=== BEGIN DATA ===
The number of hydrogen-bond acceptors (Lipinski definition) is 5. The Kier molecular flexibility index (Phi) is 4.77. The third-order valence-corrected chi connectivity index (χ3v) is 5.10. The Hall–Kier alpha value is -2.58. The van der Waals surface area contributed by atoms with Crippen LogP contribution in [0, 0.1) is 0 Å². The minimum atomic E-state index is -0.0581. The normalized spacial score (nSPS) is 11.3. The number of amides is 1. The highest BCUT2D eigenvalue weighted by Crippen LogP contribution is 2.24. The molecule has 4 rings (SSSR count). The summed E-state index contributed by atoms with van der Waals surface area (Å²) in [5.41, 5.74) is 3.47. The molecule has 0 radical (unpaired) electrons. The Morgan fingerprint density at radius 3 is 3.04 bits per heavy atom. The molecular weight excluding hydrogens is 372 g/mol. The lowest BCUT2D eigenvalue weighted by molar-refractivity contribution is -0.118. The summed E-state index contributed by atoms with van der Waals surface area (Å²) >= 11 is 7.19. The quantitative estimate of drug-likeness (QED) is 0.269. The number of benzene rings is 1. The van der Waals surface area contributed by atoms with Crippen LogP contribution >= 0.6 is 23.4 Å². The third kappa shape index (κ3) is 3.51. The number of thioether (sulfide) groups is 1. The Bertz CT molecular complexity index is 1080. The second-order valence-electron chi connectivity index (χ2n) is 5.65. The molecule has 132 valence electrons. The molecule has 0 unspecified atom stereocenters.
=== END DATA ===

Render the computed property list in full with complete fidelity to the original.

The number of hydrogen-bond acceptors (Lipinski definition) is 5. The Kier molecular flexibility index (Phi) is 4.77. The third-order valence-corrected chi connectivity index (χ3v) is 5.10. The Hall–Kier alpha value is -2.58. The van der Waals surface area contributed by atoms with Crippen LogP contribution in [0, 0.1) is 0 Å². The minimum atomic E-state index is -0.0581. The normalized spacial score (nSPS) is 11.3. The number of amides is 1. The highest BCUT2D eigenvalue weighted by Crippen LogP contribution is 2.24. The molecule has 4 rings (SSSR count). The summed E-state index contributed by atoms with van der Waals surface area (Å²) in [5.41, 5.74) is 3.47. The molecule has 0 radical (unpaired) electrons. The Morgan fingerprint density at radius 3 is 3.04 bits per heavy atom. The molecular weight excluding hydrogens is 372 g/mol. The lowest BCUT2D eigenvalue weighted by molar-refractivity contribution is -0.118. The summed E-state index contributed by atoms with van der Waals surface area (Å²) >= 11 is 7.19. The quantitative estimate of drug-likeness (QED) is 0.269. The number of benzene rings is 1. The van der Waals surface area contributed by atoms with Crippen LogP contribution >= 0.6 is 23.4 Å². The third kappa shape index (κ3) is 3.51. The number of thioether (sulfide) groups is 1. The Bertz CT molecular complexity index is 1080. The second-order valence-electron chi connectivity index (χ2n) is 5.65. The molecule has 132 valence electrons. The molecule has 0 unspecified atom stereocenters.